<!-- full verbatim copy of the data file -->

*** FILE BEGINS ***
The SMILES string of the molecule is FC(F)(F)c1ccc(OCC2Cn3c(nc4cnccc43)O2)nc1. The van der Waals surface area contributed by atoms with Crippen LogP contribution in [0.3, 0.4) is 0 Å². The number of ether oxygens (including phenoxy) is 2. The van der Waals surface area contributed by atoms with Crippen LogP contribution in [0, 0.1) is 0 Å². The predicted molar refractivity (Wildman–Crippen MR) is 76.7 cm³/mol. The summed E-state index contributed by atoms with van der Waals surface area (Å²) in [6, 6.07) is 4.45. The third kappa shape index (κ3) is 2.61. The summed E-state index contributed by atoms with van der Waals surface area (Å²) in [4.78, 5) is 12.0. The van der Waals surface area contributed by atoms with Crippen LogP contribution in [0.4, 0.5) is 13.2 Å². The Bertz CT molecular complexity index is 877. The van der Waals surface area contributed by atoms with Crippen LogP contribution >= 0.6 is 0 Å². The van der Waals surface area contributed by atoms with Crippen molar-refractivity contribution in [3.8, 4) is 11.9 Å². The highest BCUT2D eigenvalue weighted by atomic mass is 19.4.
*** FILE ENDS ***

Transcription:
The SMILES string of the molecule is FC(F)(F)c1ccc(OCC2Cn3c(nc4cnccc43)O2)nc1. The van der Waals surface area contributed by atoms with Crippen LogP contribution in [0.3, 0.4) is 0 Å². The number of ether oxygens (including phenoxy) is 2. The van der Waals surface area contributed by atoms with Crippen LogP contribution in [0, 0.1) is 0 Å². The predicted molar refractivity (Wildman–Crippen MR) is 76.7 cm³/mol. The summed E-state index contributed by atoms with van der Waals surface area (Å²) in [6, 6.07) is 4.45. The third kappa shape index (κ3) is 2.61. The summed E-state index contributed by atoms with van der Waals surface area (Å²) in [4.78, 5) is 12.0. The van der Waals surface area contributed by atoms with Crippen LogP contribution in [0.4, 0.5) is 13.2 Å². The Bertz CT molecular complexity index is 877. The van der Waals surface area contributed by atoms with Crippen LogP contribution >= 0.6 is 0 Å². The van der Waals surface area contributed by atoms with Crippen molar-refractivity contribution in [3.8, 4) is 11.9 Å². The highest BCUT2D eigenvalue weighted by atomic mass is 19.4.